Everything You Need to Know About Magnesium for Anxiety

By Zina Semenovskaya, MD
Medically reviewed checkmarkMedically reviewed
July 13, 2022

Magnesium is an essential mineral that is involved in various aspects of physical and mental health.

Recent research has found that consuming sufficient amounts of magnesium may help reduce stress, anxiety, and depression.

However, that doesn’t necessarily mean that taking magnesium supplements will help your mood.

In this article, we’ll discuss a few different forms of magnesium available as supplements and their potential benefits.

We’ll also address how to take magnesium for anxiety, as well as the side effects and dosages of these supplements.

Then we’ll cover good food sources of magnesium and when to see a doctor about magnesium supplements.

What Is Magnesium?

The mineral magnesium is needed in the body for many reasons:

  • It acts as an electrolyte to help support fluid balance in and out of cells.
  • It supports muscle relaxation.
  • It may support good sleep and relaxation.
  • It supports healthy nerve transmission.
  • It may support mood balance for depression and help alleviate feelings of anxiety.

While magnesium is found in many food sources, almost half of the U.S. population does not consume enough magnesium.

Feeling down? Take our free assessment and learn about your options.

Get Start

Types of Magnesium

Magnesium is mostly bound to other substances that help transport it into the body and allow it to be absorbed.

The different types of magnesium are named for what the mineral is bound to.

Magnesium taurate

Used for supporting healthy blood sugar levels.

Magnesium glycinate

Commonly used for reducing muscle pain, supporting physical relaxation, and improving sleep quality.

Magnesium threonate

Crosses the blood-brain barrier and has potential benefits for cognition and mood balance.

Magnesium citrate

Has a laxative effect and is used for constipation as well as for reducing muscle tension.

Magnesium oxide

Has laxative benefits and is used for severe constipation and preparing bowels for surgical procedures.

Magnesium orotate

Used for cardiovascular health benefits.

Magnesium for Anxiety

Magnesium affects many aspects of muscular health, tension, and the ability to relax.

Additionally, low magnesium levels have been linked to problems with mood, including anxiety disorders and depression.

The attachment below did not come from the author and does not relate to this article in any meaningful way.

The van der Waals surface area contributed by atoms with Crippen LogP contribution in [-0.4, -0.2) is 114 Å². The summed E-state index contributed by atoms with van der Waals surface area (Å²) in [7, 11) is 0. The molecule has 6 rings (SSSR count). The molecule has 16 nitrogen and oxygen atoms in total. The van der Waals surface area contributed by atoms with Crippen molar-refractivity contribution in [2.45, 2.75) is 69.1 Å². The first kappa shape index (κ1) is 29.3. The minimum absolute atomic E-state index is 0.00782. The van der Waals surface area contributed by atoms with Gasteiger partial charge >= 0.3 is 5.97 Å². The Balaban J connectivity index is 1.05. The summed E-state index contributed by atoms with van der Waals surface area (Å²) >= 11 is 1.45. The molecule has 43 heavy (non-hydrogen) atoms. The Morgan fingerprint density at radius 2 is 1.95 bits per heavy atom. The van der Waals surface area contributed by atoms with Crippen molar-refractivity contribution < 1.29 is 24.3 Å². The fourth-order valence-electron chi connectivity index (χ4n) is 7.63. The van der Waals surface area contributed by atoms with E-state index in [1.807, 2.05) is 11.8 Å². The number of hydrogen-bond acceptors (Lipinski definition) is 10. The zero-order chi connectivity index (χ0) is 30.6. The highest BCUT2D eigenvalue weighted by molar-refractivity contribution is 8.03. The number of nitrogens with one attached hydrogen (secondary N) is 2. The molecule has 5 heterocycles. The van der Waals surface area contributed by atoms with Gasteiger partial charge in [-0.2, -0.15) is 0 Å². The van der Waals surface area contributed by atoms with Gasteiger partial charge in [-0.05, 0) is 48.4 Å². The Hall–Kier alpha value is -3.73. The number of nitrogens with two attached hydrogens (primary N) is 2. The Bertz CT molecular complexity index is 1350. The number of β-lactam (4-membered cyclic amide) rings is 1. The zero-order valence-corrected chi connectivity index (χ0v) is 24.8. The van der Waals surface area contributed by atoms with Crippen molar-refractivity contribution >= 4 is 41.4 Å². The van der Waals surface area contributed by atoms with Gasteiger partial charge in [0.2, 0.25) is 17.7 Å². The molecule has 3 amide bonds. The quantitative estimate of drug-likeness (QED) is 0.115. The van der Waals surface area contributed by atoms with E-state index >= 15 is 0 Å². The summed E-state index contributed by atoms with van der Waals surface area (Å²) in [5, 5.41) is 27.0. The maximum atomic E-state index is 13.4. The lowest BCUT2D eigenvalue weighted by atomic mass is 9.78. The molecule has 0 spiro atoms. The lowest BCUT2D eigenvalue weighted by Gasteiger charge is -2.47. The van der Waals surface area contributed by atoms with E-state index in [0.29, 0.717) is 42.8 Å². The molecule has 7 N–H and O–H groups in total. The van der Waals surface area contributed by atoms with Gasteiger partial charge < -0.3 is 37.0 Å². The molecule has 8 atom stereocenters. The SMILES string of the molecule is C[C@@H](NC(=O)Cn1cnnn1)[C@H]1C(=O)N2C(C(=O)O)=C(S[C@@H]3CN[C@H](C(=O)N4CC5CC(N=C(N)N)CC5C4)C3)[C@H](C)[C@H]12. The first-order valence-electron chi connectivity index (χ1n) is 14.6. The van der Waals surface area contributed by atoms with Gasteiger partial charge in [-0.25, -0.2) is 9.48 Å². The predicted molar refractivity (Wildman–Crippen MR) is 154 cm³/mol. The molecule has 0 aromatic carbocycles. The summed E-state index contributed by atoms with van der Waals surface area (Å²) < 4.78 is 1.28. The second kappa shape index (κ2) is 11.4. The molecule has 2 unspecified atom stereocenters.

This may be due to activity in the brain network known as the HPA axis, which helps regulate the stress response in the body.

This axis may be dysregulated in people living with anxiety.

Magnesium can support how the HPA axis functions, which could improve stress and anxiety responses.

Magnesium also supports vital functions of the nervous system, which may lead to improvements in conditions with neurological symptoms, such as depression and anxiety, by supporting neurotransmitter balance.

However, evidence of magnesium benefits for anxiety specifically is somewhat limited by study size or quality.

More research is necessary in this area.

Side Effects

If taken as directed, there are not many potential negative side effects of magnesium supplements for healthy individuals.

Still, because some forms can have laxative effects, even taking them as directed could result in intestinal cramping, diarrhea, or other digestive symptoms.

Magnesium from food is processed differently and does not generally cause significant side effects.


The recommended daily intake of magnesium differs depending on age and biological sex:

  • Adults who were born male, ages 19-30: 400 milligrams (mg)
  • Adults who were born male, ages 31 and older: 420 mg
  • Adults who were born female, ages 19-30: 310 mg
  • Adults who were born female, ages 31 and older: 320 mg
  • Pregnant adults age 30 and under: 350 mg
  • Pregnant adults over age 30: 360 mg
  • Breastfeeding adults under age 30: 310 mg